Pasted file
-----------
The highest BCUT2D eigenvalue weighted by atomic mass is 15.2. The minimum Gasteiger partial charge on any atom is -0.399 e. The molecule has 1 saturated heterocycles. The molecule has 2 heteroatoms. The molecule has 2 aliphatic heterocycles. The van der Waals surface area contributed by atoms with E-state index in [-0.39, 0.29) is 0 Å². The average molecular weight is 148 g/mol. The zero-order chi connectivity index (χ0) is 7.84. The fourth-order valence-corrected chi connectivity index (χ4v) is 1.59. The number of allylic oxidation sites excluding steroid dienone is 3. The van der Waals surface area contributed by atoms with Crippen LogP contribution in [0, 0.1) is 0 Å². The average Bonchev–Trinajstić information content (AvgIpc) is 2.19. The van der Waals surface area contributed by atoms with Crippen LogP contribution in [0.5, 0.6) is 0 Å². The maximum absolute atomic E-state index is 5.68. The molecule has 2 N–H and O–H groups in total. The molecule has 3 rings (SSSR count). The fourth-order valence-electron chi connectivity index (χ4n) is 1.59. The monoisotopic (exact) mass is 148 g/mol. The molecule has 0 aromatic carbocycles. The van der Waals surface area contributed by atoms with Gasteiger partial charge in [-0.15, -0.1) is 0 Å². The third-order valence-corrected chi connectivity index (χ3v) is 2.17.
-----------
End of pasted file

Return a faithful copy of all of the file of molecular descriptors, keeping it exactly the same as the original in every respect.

The highest BCUT2D eigenvalue weighted by atomic mass is 15.2. The minimum Gasteiger partial charge on any atom is -0.399 e. The molecule has 1 saturated heterocycles. The molecule has 2 heteroatoms. The molecule has 2 aliphatic heterocycles. The van der Waals surface area contributed by atoms with E-state index in [-0.39, 0.29) is 0 Å². The average molecular weight is 148 g/mol. The zero-order chi connectivity index (χ0) is 7.84. The fourth-order valence-corrected chi connectivity index (χ4v) is 1.59. The number of allylic oxidation sites excluding steroid dienone is 3. The van der Waals surface area contributed by atoms with Crippen LogP contribution in [0, 0.1) is 0 Å². The average Bonchev–Trinajstić information content (AvgIpc) is 2.19. The van der Waals surface area contributed by atoms with Crippen LogP contribution in [0.5, 0.6) is 0 Å². The maximum absolute atomic E-state index is 5.68. The molecule has 2 N–H and O–H groups in total. The molecule has 3 rings (SSSR count). The fourth-order valence-electron chi connectivity index (χ4n) is 1.59. The monoisotopic (exact) mass is 148 g/mol. The molecule has 0 aromatic carbocycles. The van der Waals surface area contributed by atoms with Gasteiger partial charge in [-0.15, -0.1) is 0 Å². The third-order valence-corrected chi connectivity index (χ3v) is 2.17.